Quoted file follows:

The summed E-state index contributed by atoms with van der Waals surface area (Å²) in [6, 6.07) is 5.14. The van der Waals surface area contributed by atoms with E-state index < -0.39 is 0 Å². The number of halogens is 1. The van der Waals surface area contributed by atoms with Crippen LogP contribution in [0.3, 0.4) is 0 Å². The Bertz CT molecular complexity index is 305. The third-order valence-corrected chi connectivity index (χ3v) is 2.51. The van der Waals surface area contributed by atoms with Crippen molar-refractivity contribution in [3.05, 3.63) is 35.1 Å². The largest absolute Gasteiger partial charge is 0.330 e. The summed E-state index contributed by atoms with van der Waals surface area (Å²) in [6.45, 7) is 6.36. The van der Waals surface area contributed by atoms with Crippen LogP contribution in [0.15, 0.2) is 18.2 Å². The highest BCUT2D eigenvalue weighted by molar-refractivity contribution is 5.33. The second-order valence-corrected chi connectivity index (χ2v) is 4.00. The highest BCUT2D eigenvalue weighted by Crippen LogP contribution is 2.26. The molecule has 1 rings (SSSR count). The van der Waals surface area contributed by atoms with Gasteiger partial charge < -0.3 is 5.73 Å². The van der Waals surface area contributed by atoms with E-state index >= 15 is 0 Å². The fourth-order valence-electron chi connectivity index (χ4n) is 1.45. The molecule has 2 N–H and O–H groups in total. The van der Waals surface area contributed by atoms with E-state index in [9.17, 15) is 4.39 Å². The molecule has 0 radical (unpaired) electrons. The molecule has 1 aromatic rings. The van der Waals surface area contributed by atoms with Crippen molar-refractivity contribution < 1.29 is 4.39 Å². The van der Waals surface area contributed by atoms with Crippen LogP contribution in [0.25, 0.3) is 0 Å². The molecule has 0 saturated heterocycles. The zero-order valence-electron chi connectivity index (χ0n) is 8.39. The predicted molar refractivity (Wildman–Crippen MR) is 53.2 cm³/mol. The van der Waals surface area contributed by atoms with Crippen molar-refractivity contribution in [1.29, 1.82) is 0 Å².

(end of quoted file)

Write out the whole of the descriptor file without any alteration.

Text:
The summed E-state index contributed by atoms with van der Waals surface area (Å²) in [6, 6.07) is 5.14. The van der Waals surface area contributed by atoms with E-state index < -0.39 is 0 Å². The number of halogens is 1. The van der Waals surface area contributed by atoms with Crippen LogP contribution in [0.3, 0.4) is 0 Å². The Bertz CT molecular complexity index is 305. The third-order valence-corrected chi connectivity index (χ3v) is 2.51. The van der Waals surface area contributed by atoms with Crippen molar-refractivity contribution in [3.05, 3.63) is 35.1 Å². The largest absolute Gasteiger partial charge is 0.330 e. The summed E-state index contributed by atoms with van der Waals surface area (Å²) in [6.45, 7) is 6.36. The van der Waals surface area contributed by atoms with Crippen LogP contribution in [0.15, 0.2) is 18.2 Å². The highest BCUT2D eigenvalue weighted by molar-refractivity contribution is 5.33. The second-order valence-corrected chi connectivity index (χ2v) is 4.00. The highest BCUT2D eigenvalue weighted by Crippen LogP contribution is 2.26. The molecule has 1 rings (SSSR count). The van der Waals surface area contributed by atoms with Gasteiger partial charge < -0.3 is 5.73 Å². The van der Waals surface area contributed by atoms with E-state index >= 15 is 0 Å². The fourth-order valence-electron chi connectivity index (χ4n) is 1.45. The molecule has 2 N–H and O–H groups in total. The van der Waals surface area contributed by atoms with E-state index in [9.17, 15) is 4.39 Å². The molecule has 0 radical (unpaired) electrons. The molecule has 1 aromatic rings. The van der Waals surface area contributed by atoms with Crippen molar-refractivity contribution < 1.29 is 4.39 Å². The van der Waals surface area contributed by atoms with Crippen LogP contribution in [0.25, 0.3) is 0 Å². The molecule has 0 saturated heterocycles. The zero-order valence-electron chi connectivity index (χ0n) is 8.39. The predicted molar refractivity (Wildman–Crippen MR) is 53.2 cm³/mol. The van der Waals surface area contributed by atoms with Crippen molar-refractivity contribution in [1.29, 1.82) is 0 Å².